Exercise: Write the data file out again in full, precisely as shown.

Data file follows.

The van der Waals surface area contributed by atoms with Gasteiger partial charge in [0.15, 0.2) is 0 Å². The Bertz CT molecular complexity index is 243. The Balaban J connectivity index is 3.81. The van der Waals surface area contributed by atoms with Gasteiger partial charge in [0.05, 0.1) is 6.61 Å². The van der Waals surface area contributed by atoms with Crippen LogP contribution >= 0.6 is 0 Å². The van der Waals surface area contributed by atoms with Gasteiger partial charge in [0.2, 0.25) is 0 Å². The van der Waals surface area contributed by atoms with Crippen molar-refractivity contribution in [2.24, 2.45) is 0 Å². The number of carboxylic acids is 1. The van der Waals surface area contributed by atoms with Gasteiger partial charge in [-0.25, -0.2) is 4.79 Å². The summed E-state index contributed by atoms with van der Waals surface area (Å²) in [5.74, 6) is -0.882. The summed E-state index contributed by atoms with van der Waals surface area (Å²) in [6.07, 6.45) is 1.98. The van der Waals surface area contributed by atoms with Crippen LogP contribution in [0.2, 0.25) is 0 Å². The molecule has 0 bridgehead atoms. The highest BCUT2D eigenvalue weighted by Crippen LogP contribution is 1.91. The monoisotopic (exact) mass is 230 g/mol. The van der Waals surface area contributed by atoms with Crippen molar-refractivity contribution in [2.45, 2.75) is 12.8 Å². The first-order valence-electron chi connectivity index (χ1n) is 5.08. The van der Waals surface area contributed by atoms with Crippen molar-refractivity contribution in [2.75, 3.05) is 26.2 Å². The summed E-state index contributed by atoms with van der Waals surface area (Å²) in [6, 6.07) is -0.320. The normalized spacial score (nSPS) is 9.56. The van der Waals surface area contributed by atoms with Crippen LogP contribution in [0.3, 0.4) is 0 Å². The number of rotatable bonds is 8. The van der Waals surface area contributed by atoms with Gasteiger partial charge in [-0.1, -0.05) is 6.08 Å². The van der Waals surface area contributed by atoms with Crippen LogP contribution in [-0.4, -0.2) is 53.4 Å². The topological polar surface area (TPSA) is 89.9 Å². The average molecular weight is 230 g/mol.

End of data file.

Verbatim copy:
The van der Waals surface area contributed by atoms with Gasteiger partial charge in [0.15, 0.2) is 0 Å². The Bertz CT molecular complexity index is 243. The Balaban J connectivity index is 3.81. The van der Waals surface area contributed by atoms with Gasteiger partial charge in [0.05, 0.1) is 6.61 Å². The van der Waals surface area contributed by atoms with Crippen LogP contribution >= 0.6 is 0 Å². The van der Waals surface area contributed by atoms with Gasteiger partial charge in [0.2, 0.25) is 0 Å². The van der Waals surface area contributed by atoms with Crippen molar-refractivity contribution in [2.24, 2.45) is 0 Å². The number of carboxylic acids is 1. The van der Waals surface area contributed by atoms with Gasteiger partial charge in [-0.25, -0.2) is 4.79 Å². The summed E-state index contributed by atoms with van der Waals surface area (Å²) in [5.74, 6) is -0.882. The summed E-state index contributed by atoms with van der Waals surface area (Å²) in [6.07, 6.45) is 1.98. The van der Waals surface area contributed by atoms with Crippen LogP contribution in [0.2, 0.25) is 0 Å². The molecule has 0 bridgehead atoms. The highest BCUT2D eigenvalue weighted by Crippen LogP contribution is 1.91. The monoisotopic (exact) mass is 230 g/mol. The van der Waals surface area contributed by atoms with Crippen molar-refractivity contribution in [2.45, 2.75) is 12.8 Å². The first-order valence-electron chi connectivity index (χ1n) is 5.08. The van der Waals surface area contributed by atoms with Crippen molar-refractivity contribution in [2.75, 3.05) is 26.2 Å². The summed E-state index contributed by atoms with van der Waals surface area (Å²) in [6, 6.07) is -0.320. The normalized spacial score (nSPS) is 9.56. The van der Waals surface area contributed by atoms with Crippen LogP contribution in [0.3, 0.4) is 0 Å². The number of rotatable bonds is 8. The van der Waals surface area contributed by atoms with Gasteiger partial charge in [-0.1, -0.05) is 6.08 Å². The van der Waals surface area contributed by atoms with Crippen LogP contribution in [-0.4, -0.2) is 53.4 Å². The topological polar surface area (TPSA) is 89.9 Å². The average molecular weight is 230 g/mol.